The morning turns into mourning when you see one of your beloveds floating upside down. Oh, the poor fish is dead! Everything was right since you fed them one final time, said goodbye, and went to sleep. You wonder what went wrong!
Suddenly you realized you performed a rigorous water change last day. Was something terrible associated with this action? Did the water change kill your fish? Apparently, yes, but the actual answer is more explanatory than that.
Have you heard a tale of woe about the aquarium keeper who lost all his fish after a water change? He was doing fine without a partial water change even since he set up the tank over a year ago.
One of his friends noticed the substrate looks dirty, and the aquarium owner came to know he should have been doing regular water changes. The owner immediately took action, changed all the water, and cleaned the aquarium thoroughly.
Everything looked immaculate, and the owner was thrilled. But the next morning, half of the fish died, and the rest died within a week! The owner anguished to see all the dead fish and his advisor friend blamed the tap water for being lethal. Was it really so? Let’s dig a little deeper.
The sudden alteration in water chemistry and aquarium temperature is the culprit for fish’s immediate death after water changes. Also, water changes can destroy the established healthy cycle in aquariums resulting in added toxicity and stress. The further fatality comes from the second reason.
An unanticipated drastic change in the water variables imposes tremendous stress on fish. It is more damaging if you haven’t changed the aquarium water for a very long time and then replaced everything straight away.
An aquarium is a micro-ecosystem in which several biological and chemical processes are taking place continuously. Fish wastes, food leftovers, and dead plant matters alter the water parameters over time. If this change is slow, fish can somehow be accustomed to it.
Though you are adding the purest water to the aquarium, the pH, hardness, and other water parameters shift from the previous condition. Fish might not tolerate this change and die. Poor pets were attuned with some pollution, so the freshness is killing them!
Another potential reason for fish getting killed by water changes is a sudden down in water temperature. When adding new water to the tank, it is vital to maintain the same temperature as the previous condition.
If the degree of temperature difference is vast, some fish may die going into shock, while others may succumb to disease over the next few days.
Inappropriate water changes are the slow killer of fish in another way. Over-frequent water change can kill off beneficial bacteria in the fish tank. Beneficial bacteria are essential to establish a nitrogen cycle that prevents toxicity from evolving in a fish tank.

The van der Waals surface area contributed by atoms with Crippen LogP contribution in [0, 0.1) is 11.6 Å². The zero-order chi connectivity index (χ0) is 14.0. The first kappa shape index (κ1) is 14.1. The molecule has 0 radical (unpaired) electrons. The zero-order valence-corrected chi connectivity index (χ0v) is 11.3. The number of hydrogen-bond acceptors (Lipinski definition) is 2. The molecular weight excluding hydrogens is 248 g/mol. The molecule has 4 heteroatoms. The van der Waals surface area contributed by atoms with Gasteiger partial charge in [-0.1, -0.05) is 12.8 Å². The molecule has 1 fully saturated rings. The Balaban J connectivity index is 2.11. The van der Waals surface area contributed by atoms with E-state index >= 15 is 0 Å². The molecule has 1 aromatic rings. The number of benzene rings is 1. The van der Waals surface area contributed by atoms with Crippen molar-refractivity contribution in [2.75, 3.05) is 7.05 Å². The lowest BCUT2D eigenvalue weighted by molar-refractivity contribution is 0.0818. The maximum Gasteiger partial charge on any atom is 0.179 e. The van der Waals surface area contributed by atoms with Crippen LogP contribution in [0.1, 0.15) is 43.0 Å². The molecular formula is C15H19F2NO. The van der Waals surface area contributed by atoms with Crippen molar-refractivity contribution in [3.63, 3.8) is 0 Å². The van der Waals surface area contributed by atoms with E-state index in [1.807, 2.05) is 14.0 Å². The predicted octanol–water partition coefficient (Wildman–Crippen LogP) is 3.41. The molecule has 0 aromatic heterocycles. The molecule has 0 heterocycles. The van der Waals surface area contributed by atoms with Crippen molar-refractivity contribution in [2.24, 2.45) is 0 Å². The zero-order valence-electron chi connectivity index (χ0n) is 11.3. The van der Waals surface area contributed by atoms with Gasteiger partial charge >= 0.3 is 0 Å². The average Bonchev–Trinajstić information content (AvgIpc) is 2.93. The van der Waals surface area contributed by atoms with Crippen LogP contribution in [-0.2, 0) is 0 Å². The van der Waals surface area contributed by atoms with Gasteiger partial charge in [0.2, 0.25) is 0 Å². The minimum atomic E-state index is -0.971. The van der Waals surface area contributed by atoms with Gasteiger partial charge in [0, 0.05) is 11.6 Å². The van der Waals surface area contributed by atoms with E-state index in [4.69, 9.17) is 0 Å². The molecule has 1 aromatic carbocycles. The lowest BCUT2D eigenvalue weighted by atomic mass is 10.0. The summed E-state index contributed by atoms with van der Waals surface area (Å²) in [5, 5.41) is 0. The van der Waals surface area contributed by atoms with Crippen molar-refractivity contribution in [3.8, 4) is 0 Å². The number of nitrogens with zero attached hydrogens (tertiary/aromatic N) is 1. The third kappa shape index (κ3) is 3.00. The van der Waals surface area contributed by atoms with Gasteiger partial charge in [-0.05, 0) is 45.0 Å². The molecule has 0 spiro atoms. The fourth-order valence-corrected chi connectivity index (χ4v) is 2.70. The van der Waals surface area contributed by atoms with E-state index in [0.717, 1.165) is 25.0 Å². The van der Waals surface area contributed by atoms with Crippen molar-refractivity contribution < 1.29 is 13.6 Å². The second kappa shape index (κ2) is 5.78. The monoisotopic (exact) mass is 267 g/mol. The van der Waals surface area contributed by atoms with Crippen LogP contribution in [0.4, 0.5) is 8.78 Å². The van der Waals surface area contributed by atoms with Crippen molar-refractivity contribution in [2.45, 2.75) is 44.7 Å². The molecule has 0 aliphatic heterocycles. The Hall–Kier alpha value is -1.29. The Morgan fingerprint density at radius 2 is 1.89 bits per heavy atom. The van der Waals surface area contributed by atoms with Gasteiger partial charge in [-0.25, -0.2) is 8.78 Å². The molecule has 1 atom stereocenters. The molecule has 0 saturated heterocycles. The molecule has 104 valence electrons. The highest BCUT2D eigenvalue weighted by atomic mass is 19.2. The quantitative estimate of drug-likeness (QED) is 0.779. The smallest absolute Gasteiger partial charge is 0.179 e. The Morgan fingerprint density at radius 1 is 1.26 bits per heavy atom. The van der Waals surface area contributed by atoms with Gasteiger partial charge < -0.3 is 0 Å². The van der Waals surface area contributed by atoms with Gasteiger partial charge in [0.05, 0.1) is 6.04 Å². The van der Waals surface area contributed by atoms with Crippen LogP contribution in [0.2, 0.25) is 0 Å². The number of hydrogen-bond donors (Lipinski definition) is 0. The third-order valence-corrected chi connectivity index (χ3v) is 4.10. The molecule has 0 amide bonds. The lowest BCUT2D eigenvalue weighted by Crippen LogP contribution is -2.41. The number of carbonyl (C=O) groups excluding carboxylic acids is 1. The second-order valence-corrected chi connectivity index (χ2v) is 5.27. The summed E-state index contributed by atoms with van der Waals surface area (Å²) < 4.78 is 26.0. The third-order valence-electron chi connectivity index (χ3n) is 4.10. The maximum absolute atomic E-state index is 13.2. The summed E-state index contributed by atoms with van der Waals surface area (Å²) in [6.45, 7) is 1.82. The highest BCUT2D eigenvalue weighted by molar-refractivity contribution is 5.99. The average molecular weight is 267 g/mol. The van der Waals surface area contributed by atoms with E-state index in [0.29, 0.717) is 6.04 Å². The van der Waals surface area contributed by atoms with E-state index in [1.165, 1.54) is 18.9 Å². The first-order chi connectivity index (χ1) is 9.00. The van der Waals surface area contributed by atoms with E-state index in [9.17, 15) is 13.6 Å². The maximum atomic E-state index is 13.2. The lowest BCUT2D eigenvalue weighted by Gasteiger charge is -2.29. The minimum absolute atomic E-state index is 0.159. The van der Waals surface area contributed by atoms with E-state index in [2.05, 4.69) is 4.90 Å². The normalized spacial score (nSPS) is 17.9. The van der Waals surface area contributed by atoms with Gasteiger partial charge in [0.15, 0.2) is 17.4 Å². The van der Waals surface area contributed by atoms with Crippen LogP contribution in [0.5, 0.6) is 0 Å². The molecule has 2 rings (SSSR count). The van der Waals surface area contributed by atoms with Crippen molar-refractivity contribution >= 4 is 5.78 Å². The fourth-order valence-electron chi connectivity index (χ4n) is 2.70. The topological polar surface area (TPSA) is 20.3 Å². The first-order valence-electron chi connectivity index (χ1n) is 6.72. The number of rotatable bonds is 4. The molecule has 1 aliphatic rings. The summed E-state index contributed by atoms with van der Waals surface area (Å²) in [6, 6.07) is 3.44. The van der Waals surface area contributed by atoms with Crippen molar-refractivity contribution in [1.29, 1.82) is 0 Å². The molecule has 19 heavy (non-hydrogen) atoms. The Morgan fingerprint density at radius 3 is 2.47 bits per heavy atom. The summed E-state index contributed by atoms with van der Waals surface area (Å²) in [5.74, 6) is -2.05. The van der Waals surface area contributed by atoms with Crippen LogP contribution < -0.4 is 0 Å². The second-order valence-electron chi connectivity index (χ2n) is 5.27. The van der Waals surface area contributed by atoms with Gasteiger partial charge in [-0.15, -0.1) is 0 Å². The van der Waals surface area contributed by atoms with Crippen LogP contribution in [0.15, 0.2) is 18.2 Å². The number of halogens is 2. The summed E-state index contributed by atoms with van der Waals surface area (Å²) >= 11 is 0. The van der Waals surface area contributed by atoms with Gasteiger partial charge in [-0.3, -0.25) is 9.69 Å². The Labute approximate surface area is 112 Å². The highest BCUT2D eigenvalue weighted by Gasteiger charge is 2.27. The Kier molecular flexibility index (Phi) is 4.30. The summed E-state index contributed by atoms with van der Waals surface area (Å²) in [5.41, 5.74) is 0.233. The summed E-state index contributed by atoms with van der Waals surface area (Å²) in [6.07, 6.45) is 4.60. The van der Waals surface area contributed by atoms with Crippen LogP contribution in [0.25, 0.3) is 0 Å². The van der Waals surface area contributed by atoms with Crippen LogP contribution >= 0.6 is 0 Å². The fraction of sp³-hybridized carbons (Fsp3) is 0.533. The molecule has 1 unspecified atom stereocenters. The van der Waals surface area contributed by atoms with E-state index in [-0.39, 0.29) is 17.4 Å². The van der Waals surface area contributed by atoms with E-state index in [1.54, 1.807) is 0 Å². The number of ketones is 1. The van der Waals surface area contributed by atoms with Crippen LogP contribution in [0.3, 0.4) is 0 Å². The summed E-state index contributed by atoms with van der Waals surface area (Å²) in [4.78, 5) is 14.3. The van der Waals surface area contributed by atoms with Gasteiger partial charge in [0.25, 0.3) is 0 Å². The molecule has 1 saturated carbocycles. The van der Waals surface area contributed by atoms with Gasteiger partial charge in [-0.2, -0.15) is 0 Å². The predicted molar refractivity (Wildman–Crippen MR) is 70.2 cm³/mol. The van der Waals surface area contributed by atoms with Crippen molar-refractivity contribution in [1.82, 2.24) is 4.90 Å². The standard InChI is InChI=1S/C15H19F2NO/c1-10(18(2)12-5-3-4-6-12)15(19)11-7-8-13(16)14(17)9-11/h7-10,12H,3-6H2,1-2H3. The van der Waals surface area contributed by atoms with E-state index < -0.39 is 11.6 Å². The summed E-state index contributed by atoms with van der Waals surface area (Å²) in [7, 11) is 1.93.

If you remove all the water and thoroughly clean the aquarium, it could kill off the majority portion of beneficial bacteria. A fish tank that is deficient in beneficial bacteria requires recycling. Otherwise, toxicity builds up rapidly, and the water quality deteriorates. The entire process becomes harsh on fish and weakens them.
Pathogens presenting in the fish tank might not miss this opportunity to kill your fish. If your routine water changes are too frequent to allow growing beneficial bacteria, the result is the same.
If changing water can potentially be fatal for fish, should you do it at all? The answer is, yes, you should do regular water changes for the long term health betterment of fish. Dissolved toxicity in the aquarium water not visible in naked eyes, cannot be eliminated unless adding some freshwater.
Dissolved toxicities are slow poisons, not killing your fish then and there, but they reduce fish’s immunity and, eventually, the lifetime. Okay, let’s discuss a bit more in-depth.
Fish secrete waste, and it goes nowhere but accumulated at the bottom. While you are feeding fish, if they can’t take all the food within a few minutes, food leftovers join with fish wastes at the tank bottom.
In all feeding instructions, it is clearly briefed to feed fish as much as they can finish in five minutes, which is a very vital instruction as prepared fish foods like flakes or pellets don’t float for hours. If your fish don’t consume floating foods right away, it will sink at the bottom to be wasted.
All the aquarium wastes start breaking down at a point and decompose to ammonia. Ammonia is a highly toxic gas that persists in the water dissolved unless beneficial bacteria convert it to nitrates. The entire biochemical process is known as the nitrogen cycle. Establishing a nitrogen cycle is essential to an aquarium for healthiness.
The toxicity of ammonia is acute and fatal. Nitrates are less deadlier than ammonia, not killing the fish outright, still harmful, and has to be eliminated.
Live aquarium plants can consume nitrates naturally. Always, it may not be sufficient. The only effective way to remove nitrate from the tank is to do so literally through water changes.
Another crucial reason you should do regular water changes is that it can oxygenate the aquarium water. An oxygen-rich aquarium is a healthy environment for fish. Fish require oxygen just like you and us. They can’t breathe, but they have a distinct process of taking dissolved Oxygen (DO) from the tank water.